October 8, 1998 | Commentary on Health Care
Washington wants to get tough with HMOs and other managed health-care plans that have been doing what the politicians asked them to do: clamp down on costs.
This has triggered complaints, because the only sure way to control medical costs is to reduce services. So now the politicians-in the name of "patient protection"-are trying to fix this new "problem" with legislation that will probably trigger still another problem.
Welcome to the world of Washington policy making, where the real master of the universe is the law of unintended consequences.
The law of unintended consequences resembles the law of physical science that says "for every action there is an equal and opposite reaction." Despite their inability to fix much of anything over the years, our politicians still seem blissfully unaware of this phenomenon. Two recent studies drive the point home brilliantly.
The first, by the Virginia-based Galen Institute, deals with that 1990s bugaboo: health care. After Hillary Rodham Clinton's plan for nationalizing America's health-care system collapsed several years back, health-care advocates (always beware of advocates) began wringing their hands about the "plight" of the uninsured. With Congress still spooked by the recent health-care fiasco, the fight moved to the states, more than a dozen of which adopted tough new regulations designed to increase "access" to health insurance. There's only one problem: The new regulations appear to have had the opposite effect, according to the Galen Institute's Grace-Marie Arnett and Melinda Schriver.
The Galen Institute researchers used 1990 as their base year. During the next four years, as health care was becoming the highest-profile domestic policy issue on the national agenda, 16 states adopted far-reaching regulations designed to reduce the number of uninsured in their states. But by 1996, after the regulations were implemented and had a chance to perform their bureaucratic magic, the number of uninsured people in these 16 states was increasing eight times faster than in the other 34 states-a good warning to Congress as it contemplates taking a whack at HMOs.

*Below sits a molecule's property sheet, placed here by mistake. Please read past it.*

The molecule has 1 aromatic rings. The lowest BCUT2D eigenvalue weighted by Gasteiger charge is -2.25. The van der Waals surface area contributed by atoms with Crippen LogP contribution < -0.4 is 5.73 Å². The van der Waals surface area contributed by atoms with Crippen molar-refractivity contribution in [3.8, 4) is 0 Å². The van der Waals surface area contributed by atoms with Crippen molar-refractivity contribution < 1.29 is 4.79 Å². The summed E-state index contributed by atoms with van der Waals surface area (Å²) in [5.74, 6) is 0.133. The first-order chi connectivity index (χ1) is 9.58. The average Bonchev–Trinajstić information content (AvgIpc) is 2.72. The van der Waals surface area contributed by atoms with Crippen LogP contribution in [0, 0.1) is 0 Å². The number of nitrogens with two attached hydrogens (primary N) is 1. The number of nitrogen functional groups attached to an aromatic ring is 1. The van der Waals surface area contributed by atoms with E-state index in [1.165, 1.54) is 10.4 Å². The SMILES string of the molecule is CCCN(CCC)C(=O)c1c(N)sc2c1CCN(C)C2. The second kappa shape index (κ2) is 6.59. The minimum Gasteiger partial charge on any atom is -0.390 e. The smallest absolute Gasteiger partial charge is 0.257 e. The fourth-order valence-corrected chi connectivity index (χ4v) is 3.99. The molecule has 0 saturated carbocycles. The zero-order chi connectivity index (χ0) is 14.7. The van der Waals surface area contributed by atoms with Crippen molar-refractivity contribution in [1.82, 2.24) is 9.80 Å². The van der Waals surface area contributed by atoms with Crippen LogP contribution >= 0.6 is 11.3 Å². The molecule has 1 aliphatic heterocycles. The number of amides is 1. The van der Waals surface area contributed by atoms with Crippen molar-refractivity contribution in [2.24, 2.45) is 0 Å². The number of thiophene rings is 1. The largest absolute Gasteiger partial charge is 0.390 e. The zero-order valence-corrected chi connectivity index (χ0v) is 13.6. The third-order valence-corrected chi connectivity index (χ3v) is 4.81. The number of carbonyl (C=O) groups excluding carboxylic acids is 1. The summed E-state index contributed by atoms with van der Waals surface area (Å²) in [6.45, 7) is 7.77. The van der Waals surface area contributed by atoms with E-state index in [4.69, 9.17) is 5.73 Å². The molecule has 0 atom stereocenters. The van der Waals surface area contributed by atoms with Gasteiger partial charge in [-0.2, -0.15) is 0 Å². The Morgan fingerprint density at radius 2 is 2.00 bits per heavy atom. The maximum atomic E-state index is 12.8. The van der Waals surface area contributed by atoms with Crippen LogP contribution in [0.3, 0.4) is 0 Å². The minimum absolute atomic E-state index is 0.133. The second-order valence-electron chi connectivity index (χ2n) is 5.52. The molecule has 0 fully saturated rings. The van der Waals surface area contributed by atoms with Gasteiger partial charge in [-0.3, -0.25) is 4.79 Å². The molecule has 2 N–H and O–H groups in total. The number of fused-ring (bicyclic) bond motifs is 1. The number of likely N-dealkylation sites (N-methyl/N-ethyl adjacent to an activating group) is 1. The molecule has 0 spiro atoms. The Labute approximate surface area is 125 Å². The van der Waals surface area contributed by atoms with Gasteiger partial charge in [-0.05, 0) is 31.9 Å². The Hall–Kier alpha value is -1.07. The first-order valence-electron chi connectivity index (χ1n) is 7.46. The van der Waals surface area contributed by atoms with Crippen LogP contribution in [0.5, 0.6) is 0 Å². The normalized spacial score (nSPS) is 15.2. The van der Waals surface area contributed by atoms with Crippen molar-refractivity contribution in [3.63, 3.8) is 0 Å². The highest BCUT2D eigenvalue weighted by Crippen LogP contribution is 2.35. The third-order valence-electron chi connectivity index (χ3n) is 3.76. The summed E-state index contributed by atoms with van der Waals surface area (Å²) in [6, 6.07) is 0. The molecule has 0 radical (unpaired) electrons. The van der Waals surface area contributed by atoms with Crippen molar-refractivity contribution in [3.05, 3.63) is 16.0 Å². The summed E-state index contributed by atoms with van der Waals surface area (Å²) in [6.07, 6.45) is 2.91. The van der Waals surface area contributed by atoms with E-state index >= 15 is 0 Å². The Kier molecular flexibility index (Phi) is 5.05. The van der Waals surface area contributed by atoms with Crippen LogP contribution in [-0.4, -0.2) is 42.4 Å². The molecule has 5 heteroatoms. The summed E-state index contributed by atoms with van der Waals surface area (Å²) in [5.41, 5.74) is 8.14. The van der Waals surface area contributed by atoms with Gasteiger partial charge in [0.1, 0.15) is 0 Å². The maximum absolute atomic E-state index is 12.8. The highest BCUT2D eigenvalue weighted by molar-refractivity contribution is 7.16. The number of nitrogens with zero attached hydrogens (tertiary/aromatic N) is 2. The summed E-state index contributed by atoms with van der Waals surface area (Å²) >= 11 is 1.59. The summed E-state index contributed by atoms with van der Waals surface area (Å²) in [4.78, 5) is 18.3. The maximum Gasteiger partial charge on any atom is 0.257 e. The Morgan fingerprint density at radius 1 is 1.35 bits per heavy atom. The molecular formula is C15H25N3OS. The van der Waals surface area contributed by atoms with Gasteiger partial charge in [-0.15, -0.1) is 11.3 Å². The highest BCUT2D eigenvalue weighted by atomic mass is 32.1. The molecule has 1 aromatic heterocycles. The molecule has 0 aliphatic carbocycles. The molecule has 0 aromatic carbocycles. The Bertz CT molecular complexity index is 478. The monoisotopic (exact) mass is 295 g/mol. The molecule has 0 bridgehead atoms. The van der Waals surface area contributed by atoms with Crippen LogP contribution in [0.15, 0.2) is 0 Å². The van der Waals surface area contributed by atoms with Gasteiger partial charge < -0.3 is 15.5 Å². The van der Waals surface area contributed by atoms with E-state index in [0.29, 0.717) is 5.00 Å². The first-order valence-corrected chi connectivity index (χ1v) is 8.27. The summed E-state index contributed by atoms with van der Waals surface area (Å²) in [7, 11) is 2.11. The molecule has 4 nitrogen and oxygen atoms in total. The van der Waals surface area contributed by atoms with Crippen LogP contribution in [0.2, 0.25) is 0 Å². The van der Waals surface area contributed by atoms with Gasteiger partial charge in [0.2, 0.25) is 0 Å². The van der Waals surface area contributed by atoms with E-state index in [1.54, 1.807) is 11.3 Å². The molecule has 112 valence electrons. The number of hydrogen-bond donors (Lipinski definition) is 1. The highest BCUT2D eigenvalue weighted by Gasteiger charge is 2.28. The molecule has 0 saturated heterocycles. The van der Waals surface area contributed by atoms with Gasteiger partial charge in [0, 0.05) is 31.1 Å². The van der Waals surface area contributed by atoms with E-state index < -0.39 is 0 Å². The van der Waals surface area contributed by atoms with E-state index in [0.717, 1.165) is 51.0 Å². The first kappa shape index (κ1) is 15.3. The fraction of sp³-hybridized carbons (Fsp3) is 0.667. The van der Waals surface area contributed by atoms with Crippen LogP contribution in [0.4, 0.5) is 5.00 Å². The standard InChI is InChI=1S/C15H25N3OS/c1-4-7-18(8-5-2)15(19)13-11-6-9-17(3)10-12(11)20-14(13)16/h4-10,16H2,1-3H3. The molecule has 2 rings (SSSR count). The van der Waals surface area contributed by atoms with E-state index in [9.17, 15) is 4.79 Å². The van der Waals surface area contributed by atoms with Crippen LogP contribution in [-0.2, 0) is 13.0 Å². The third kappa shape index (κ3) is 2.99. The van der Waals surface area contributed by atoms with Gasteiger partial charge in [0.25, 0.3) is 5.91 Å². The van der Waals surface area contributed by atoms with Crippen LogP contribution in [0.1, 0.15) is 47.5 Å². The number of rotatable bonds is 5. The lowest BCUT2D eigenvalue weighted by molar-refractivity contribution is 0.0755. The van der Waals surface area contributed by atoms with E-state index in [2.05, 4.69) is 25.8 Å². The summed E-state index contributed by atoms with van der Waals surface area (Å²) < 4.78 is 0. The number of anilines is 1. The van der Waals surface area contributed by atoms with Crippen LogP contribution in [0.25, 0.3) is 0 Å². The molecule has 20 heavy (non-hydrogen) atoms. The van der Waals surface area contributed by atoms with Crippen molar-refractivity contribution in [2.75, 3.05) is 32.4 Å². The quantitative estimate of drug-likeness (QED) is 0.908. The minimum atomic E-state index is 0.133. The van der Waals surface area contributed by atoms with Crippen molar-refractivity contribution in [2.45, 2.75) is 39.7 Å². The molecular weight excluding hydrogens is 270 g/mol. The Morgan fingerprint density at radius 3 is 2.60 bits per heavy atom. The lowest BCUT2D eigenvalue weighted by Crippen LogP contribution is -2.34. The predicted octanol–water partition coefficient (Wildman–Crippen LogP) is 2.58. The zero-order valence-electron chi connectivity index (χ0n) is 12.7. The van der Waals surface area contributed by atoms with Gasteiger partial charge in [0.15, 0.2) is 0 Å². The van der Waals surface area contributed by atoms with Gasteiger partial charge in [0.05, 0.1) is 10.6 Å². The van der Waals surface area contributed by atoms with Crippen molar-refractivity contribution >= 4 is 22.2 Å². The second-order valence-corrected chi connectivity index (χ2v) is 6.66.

The second study was published by the California-based Pacific Research Institute (PRI) as part of its new Project on Children. The PRI study, by Naomi Lopez, looked at a broader issue: "The State of Children" in America 35 years after the beginning of Lyndon Johnson's War on Poverty.
The PRI study examines 150 federal programs (cost: more than $50 billion annually) specifically designed to help children, from the Department of Labor's $997 million Job Training Partnership Act program for "disadvantaged" youth to the Department of Education's five bilingual education programs costing $142.6 million a year. The study excluded programs intended to assist adults as well as children, such as Food Stamps.
The disturbing conclusion of the PRI study: that the heavy-handed intervention of the federal government in family and community has "done little more than encroach on the lives of children and their families" and in some cases has made it more difficult to find real, lasting solutions to problems.
The law of unintended consequences manifests itself in virtually every action government takes. When government mandates an increase in the minimum wage, it reduces the number of low-paying jobs. When it increases the number of regulatory hoops a company has to jump through to bring new life-saving drugs to market, it reduces the number of new drugs reaching your hospital and pharmacy. And when it increases spending on bilingual education, it discourages kids from mastering English.
This is not rocket science, my friends, but unfortunately it's the way Washington works.
Edwin J. Feulner is president of The Heritage Foundation (www.heritage.org), a Washington-based public policy research institute.